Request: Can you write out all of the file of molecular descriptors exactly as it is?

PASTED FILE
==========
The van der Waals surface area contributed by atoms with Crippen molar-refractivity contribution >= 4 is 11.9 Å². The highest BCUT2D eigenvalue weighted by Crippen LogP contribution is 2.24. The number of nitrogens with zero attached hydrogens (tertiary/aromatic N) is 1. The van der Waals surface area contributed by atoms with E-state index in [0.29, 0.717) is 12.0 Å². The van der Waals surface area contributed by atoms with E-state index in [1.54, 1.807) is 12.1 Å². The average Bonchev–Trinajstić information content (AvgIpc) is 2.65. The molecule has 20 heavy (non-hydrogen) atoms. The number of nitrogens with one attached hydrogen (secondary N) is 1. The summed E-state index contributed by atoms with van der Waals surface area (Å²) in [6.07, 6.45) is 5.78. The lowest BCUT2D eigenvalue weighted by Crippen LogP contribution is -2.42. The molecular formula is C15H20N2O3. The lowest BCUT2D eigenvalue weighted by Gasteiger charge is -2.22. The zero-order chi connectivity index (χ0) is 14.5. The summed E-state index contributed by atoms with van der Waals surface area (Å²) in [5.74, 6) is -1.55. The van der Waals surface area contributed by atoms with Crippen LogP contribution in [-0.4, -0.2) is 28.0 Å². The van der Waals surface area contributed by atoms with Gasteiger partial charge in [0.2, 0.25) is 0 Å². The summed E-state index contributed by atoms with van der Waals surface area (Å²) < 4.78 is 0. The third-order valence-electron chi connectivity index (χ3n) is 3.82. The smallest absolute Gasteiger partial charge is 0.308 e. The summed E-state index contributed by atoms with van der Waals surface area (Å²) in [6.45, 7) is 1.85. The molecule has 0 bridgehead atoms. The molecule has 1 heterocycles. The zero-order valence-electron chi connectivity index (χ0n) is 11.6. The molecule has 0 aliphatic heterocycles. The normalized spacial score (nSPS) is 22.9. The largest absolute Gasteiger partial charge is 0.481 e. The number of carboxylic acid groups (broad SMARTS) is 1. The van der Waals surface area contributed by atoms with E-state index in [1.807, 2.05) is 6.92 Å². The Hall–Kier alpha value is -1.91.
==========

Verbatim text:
The van der Waals surface area contributed by atoms with Crippen molar-refractivity contribution >= 4 is 11.9 Å². The highest BCUT2D eigenvalue weighted by Crippen LogP contribution is 2.24. The number of nitrogens with zero attached hydrogens (tertiary/aromatic N) is 1. The van der Waals surface area contributed by atoms with E-state index in [0.29, 0.717) is 12.0 Å². The van der Waals surface area contributed by atoms with E-state index in [1.54, 1.807) is 12.1 Å². The average Bonchev–Trinajstić information content (AvgIpc) is 2.65. The molecule has 20 heavy (non-hydrogen) atoms. The number of nitrogens with one attached hydrogen (secondary N) is 1. The summed E-state index contributed by atoms with van der Waals surface area (Å²) in [6.07, 6.45) is 5.78. The lowest BCUT2D eigenvalue weighted by Crippen LogP contribution is -2.42. The molecular formula is C15H20N2O3. The lowest BCUT2D eigenvalue weighted by Gasteiger charge is -2.22. The zero-order chi connectivity index (χ0) is 14.5. The summed E-state index contributed by atoms with van der Waals surface area (Å²) in [5.74, 6) is -1.55. The van der Waals surface area contributed by atoms with Crippen LogP contribution in [-0.4, -0.2) is 28.0 Å². The van der Waals surface area contributed by atoms with Gasteiger partial charge in [0.2, 0.25) is 0 Å². The summed E-state index contributed by atoms with van der Waals surface area (Å²) < 4.78 is 0. The third-order valence-electron chi connectivity index (χ3n) is 3.82. The smallest absolute Gasteiger partial charge is 0.308 e. The summed E-state index contributed by atoms with van der Waals surface area (Å²) in [6.45, 7) is 1.85. The molecule has 0 bridgehead atoms. The molecule has 1 heterocycles. The zero-order valence-electron chi connectivity index (χ0n) is 11.6. The molecule has 0 aliphatic heterocycles. The normalized spacial score (nSPS) is 22.9. The largest absolute Gasteiger partial charge is 0.481 e. The number of carboxylic acid groups (broad SMARTS) is 1. The van der Waals surface area contributed by atoms with E-state index in [1.807, 2.05) is 6.92 Å². The Hall–Kier alpha value is -1.91.